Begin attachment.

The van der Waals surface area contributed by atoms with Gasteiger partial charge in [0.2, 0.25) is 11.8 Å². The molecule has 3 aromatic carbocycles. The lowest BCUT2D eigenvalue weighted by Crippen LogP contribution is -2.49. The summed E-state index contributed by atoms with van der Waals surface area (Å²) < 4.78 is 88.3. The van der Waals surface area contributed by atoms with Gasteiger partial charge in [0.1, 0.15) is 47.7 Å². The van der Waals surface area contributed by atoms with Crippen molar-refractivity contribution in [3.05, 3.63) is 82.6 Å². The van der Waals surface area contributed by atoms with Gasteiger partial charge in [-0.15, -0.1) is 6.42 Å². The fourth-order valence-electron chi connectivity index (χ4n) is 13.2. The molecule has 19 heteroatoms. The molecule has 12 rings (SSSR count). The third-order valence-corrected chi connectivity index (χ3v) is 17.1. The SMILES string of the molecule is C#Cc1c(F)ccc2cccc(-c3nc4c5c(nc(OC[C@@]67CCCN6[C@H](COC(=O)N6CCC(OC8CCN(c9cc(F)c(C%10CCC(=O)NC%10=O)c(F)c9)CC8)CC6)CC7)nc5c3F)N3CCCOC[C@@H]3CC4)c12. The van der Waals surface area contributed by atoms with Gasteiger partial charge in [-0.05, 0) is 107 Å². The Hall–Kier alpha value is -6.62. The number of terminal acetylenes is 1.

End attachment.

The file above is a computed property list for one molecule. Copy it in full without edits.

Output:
The van der Waals surface area contributed by atoms with Gasteiger partial charge in [0.2, 0.25) is 11.8 Å². The molecule has 3 aromatic carbocycles. The lowest BCUT2D eigenvalue weighted by Crippen LogP contribution is -2.49. The summed E-state index contributed by atoms with van der Waals surface area (Å²) < 4.78 is 88.3. The van der Waals surface area contributed by atoms with Gasteiger partial charge in [0.1, 0.15) is 47.7 Å². The van der Waals surface area contributed by atoms with Crippen molar-refractivity contribution in [3.05, 3.63) is 82.6 Å². The van der Waals surface area contributed by atoms with Gasteiger partial charge in [-0.15, -0.1) is 6.42 Å². The fourth-order valence-electron chi connectivity index (χ4n) is 13.2. The molecule has 19 heteroatoms. The molecule has 12 rings (SSSR count). The third-order valence-corrected chi connectivity index (χ3v) is 17.1. The SMILES string of the molecule is C#Cc1c(F)ccc2cccc(-c3nc4c5c(nc(OC[C@@]67CCCN6[C@H](COC(=O)N6CCC(OC8CCN(c9cc(F)c(C%10CCC(=O)NC%10=O)c(F)c9)CC8)CC6)CC7)nc5c3F)N3CCCOC[C@@H]3CC4)c12. The van der Waals surface area contributed by atoms with Gasteiger partial charge in [-0.05, 0) is 107 Å². The Hall–Kier alpha value is -6.62. The number of terminal acetylenes is 1.